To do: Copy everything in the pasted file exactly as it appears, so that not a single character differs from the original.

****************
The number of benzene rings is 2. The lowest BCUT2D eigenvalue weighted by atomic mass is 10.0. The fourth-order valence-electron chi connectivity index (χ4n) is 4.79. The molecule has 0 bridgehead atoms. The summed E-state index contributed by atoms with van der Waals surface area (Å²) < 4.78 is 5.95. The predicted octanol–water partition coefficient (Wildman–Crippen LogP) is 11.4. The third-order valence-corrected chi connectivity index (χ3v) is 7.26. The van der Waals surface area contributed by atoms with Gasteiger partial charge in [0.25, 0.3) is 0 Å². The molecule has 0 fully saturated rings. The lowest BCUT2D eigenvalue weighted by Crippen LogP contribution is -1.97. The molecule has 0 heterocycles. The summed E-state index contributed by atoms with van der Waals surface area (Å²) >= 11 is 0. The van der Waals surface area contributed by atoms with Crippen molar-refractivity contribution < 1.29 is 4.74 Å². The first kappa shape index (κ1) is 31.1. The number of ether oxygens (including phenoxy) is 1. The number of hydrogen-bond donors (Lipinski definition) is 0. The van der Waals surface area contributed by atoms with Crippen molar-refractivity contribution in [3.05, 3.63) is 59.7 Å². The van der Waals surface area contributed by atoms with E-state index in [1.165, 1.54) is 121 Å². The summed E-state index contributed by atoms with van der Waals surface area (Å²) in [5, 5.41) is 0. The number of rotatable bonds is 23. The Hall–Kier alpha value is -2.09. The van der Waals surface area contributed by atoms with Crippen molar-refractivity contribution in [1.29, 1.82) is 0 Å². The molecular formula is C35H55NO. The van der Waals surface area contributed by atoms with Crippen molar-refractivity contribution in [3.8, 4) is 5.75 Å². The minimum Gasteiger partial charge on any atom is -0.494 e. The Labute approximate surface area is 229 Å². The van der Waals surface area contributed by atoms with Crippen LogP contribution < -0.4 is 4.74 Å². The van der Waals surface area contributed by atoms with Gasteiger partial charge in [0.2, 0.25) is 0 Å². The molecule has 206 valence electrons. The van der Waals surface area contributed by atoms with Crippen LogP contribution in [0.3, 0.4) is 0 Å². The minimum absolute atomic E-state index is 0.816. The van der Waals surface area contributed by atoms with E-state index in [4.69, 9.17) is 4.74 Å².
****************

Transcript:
The number of benzene rings is 2. The lowest BCUT2D eigenvalue weighted by atomic mass is 10.0. The fourth-order valence-electron chi connectivity index (χ4n) is 4.79. The molecule has 0 bridgehead atoms. The summed E-state index contributed by atoms with van der Waals surface area (Å²) < 4.78 is 5.95. The predicted octanol–water partition coefficient (Wildman–Crippen LogP) is 11.4. The third-order valence-corrected chi connectivity index (χ3v) is 7.26. The van der Waals surface area contributed by atoms with Gasteiger partial charge in [0.25, 0.3) is 0 Å². The molecule has 0 fully saturated rings. The lowest BCUT2D eigenvalue weighted by Crippen LogP contribution is -1.97. The molecule has 0 heterocycles. The summed E-state index contributed by atoms with van der Waals surface area (Å²) >= 11 is 0. The van der Waals surface area contributed by atoms with Crippen molar-refractivity contribution < 1.29 is 4.74 Å². The first kappa shape index (κ1) is 31.1. The number of ether oxygens (including phenoxy) is 1. The number of hydrogen-bond donors (Lipinski definition) is 0. The van der Waals surface area contributed by atoms with Crippen molar-refractivity contribution in [3.05, 3.63) is 59.7 Å². The van der Waals surface area contributed by atoms with E-state index in [1.165, 1.54) is 121 Å². The summed E-state index contributed by atoms with van der Waals surface area (Å²) in [5, 5.41) is 0. The number of rotatable bonds is 23. The Hall–Kier alpha value is -2.09. The van der Waals surface area contributed by atoms with Crippen molar-refractivity contribution in [1.29, 1.82) is 0 Å². The molecular formula is C35H55NO. The van der Waals surface area contributed by atoms with Crippen molar-refractivity contribution in [3.8, 4) is 5.75 Å². The minimum Gasteiger partial charge on any atom is -0.494 e. The Labute approximate surface area is 229 Å². The van der Waals surface area contributed by atoms with Crippen LogP contribution < -0.4 is 4.74 Å². The van der Waals surface area contributed by atoms with Gasteiger partial charge in [0.2, 0.25) is 0 Å². The molecule has 206 valence electrons. The van der Waals surface area contributed by atoms with Crippen LogP contribution in [0.3, 0.4) is 0 Å². The minimum absolute atomic E-state index is 0.816. The van der Waals surface area contributed by atoms with E-state index in [4.69, 9.17) is 4.74 Å².